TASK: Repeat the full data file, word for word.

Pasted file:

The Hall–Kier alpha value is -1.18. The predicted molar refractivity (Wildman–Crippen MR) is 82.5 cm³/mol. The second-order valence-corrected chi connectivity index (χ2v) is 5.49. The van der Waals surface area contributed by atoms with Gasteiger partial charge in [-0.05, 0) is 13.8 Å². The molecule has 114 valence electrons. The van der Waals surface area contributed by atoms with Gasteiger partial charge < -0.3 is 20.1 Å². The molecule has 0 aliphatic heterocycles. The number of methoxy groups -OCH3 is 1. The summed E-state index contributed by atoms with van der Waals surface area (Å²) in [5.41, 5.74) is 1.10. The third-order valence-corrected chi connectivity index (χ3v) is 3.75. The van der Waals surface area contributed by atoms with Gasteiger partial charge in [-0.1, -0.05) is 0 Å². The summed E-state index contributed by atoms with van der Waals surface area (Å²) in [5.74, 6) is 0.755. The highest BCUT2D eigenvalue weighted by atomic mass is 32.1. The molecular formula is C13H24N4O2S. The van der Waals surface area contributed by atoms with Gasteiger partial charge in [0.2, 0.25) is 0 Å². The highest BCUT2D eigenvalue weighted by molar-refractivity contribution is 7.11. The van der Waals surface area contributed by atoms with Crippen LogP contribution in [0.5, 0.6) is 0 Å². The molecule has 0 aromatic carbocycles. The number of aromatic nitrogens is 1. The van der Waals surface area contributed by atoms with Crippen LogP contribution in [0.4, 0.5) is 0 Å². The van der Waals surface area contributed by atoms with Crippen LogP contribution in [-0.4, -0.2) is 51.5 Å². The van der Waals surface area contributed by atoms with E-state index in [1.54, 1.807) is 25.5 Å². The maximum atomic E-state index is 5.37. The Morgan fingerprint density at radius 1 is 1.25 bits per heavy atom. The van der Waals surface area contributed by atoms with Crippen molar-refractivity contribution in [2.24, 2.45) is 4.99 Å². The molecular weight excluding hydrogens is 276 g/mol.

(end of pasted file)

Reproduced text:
The Hall–Kier alpha value is -1.18. The predicted molar refractivity (Wildman–Crippen MR) is 82.5 cm³/mol. The second-order valence-corrected chi connectivity index (χ2v) is 5.49. The van der Waals surface area contributed by atoms with Gasteiger partial charge in [-0.05, 0) is 13.8 Å². The molecule has 114 valence electrons. The van der Waals surface area contributed by atoms with Gasteiger partial charge < -0.3 is 20.1 Å². The molecule has 0 aliphatic heterocycles. The number of methoxy groups -OCH3 is 1. The summed E-state index contributed by atoms with van der Waals surface area (Å²) in [5.41, 5.74) is 1.10. The third-order valence-corrected chi connectivity index (χ3v) is 3.75. The van der Waals surface area contributed by atoms with Gasteiger partial charge in [-0.1, -0.05) is 0 Å². The summed E-state index contributed by atoms with van der Waals surface area (Å²) in [5.74, 6) is 0.755. The highest BCUT2D eigenvalue weighted by atomic mass is 32.1. The molecular formula is C13H24N4O2S. The van der Waals surface area contributed by atoms with Gasteiger partial charge in [0.2, 0.25) is 0 Å². The highest BCUT2D eigenvalue weighted by molar-refractivity contribution is 7.11. The van der Waals surface area contributed by atoms with Crippen LogP contribution in [0.5, 0.6) is 0 Å². The molecule has 0 aromatic carbocycles. The number of aromatic nitrogens is 1. The van der Waals surface area contributed by atoms with Crippen LogP contribution in [0.4, 0.5) is 0 Å². The van der Waals surface area contributed by atoms with Crippen LogP contribution in [-0.4, -0.2) is 51.5 Å². The van der Waals surface area contributed by atoms with E-state index in [1.54, 1.807) is 25.5 Å². The maximum atomic E-state index is 5.37. The Morgan fingerprint density at radius 1 is 1.25 bits per heavy atom. The van der Waals surface area contributed by atoms with Crippen molar-refractivity contribution in [2.24, 2.45) is 4.99 Å². The molecular weight excluding hydrogens is 276 g/mol.